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June 11, 2013. I have had the pleasure of spending time with Rick McPartlin, the CEO of The Revenue Game. Rick gets companies focused on revenue growth and helps to get rid of what stands in the way of profitable sales.

The first question Rick asks is “What is your brand promise?”

This is a great question, and most business people cannot answer the question for their own organizations.

Should a company have a brand promise? The answer is yes. However, face to face with a prospect or a client, ultimately the individual employee is the brand.

The service manager at the dealership says the part is not covered under the warranty. Does that damage the relationship of the brand of auto the client is driving? The answer is yes, most of the time.

The salesperson sells the client. The client knows only the sales person. The route driver delivers the products; the repairman makes the service call. To the person signing the checks, the individual who did the work is the brand; that person is the company.

We get angry or disappointed at a company when we deal with someone who is unprofessional, doesn’t follow through, and makes promises he or she had no intention of keeping.

How can owners and leaders improve their brand, and in turn, strengthen and add value to the company they are responsible for running?

A brand is created by a transfer of trust from the seller to the buyer. It doesn’t matter what is being sold. The more trust there is, the more likely the buyer will buy again and refer others to the seller. This trust serves to enhance the reputation of the brand.

The first step is to create the brand promise for prospects and clients. If the product or service is sold, what is promised to the client? Are the elements of the brand promise worthwhile and valuable to the prospect and client? Can the deliverables be measured? If a promise is meant to be kept, what guarantee is made to that effect?

The second step in building the brand, and something that can never be neglected or forgotten, is that the seller must constantly seek to build on the initial trust that the buyer made in the seller.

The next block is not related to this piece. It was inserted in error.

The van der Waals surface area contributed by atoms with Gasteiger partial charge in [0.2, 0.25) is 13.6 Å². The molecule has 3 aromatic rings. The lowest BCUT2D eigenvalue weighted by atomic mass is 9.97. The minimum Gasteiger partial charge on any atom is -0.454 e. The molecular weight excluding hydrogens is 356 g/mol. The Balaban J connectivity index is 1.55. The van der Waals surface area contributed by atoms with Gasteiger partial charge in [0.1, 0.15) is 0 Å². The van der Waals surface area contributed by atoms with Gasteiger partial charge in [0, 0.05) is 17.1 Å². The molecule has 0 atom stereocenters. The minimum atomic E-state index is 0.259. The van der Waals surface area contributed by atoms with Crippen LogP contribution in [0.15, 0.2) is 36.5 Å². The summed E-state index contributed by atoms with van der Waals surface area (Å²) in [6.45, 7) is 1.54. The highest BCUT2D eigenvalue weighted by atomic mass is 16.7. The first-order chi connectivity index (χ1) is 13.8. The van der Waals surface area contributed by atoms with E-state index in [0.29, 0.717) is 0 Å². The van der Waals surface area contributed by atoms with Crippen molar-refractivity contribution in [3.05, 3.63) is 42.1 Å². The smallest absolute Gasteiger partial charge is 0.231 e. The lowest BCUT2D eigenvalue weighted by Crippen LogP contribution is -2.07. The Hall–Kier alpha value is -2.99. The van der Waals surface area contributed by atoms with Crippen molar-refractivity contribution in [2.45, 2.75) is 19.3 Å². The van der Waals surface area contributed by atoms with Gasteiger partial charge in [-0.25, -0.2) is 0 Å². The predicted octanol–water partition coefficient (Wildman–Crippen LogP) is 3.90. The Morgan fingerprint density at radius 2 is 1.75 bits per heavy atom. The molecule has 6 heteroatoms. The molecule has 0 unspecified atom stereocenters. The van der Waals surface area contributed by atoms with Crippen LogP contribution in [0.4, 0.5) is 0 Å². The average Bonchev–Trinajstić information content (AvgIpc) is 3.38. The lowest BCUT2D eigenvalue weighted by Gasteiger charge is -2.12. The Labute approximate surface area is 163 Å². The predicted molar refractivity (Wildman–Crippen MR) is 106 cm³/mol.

The most obvious way to do this is to make certain that the brand promise is kept. “Doing more than is expected” is one way to continue to build trust and another is “never promise more than you can deliver and always deliver more than you promise.”

The third step to improving the brand is by improving the people behind the brand. A big mistake a company makes is putting unqualified people in front of clients. Organizations have their reputations at stake with every prospect or client encounter.

It’s an easy decision to hire someone and believe that person will learn on the job but the cost of doing so can be terribly expensive. Investing in people pays impressive dividends provided the employee is engaged in the work.

The fourth step is to make a continuous effort in company processes to deliver the brand in a more satisfying way for the client. Universities have on-line classes; car rental companies pick clients up at their homes and take them back when the rental is returned; restaurants allow individuals to reserve specific tables for specific times on specific dates.

The protection and enhancing of the brand will never end. It pays to recruit the right individuals and to invest in their education. It makes sense to constantly monitor the brand promise, adjusting where possible. Processes to enhance the client experience must be a constant practice.

Protect your brand, your reputation, because it is more valuable than all the other assets on your balance sheet.

Ken Keller is CEO of STAR Business Consulting Inc., a company that works with small and midsize business owners to grow top line revenue. He can be reached at Keller’s column reflects his own views and not necessarily those of

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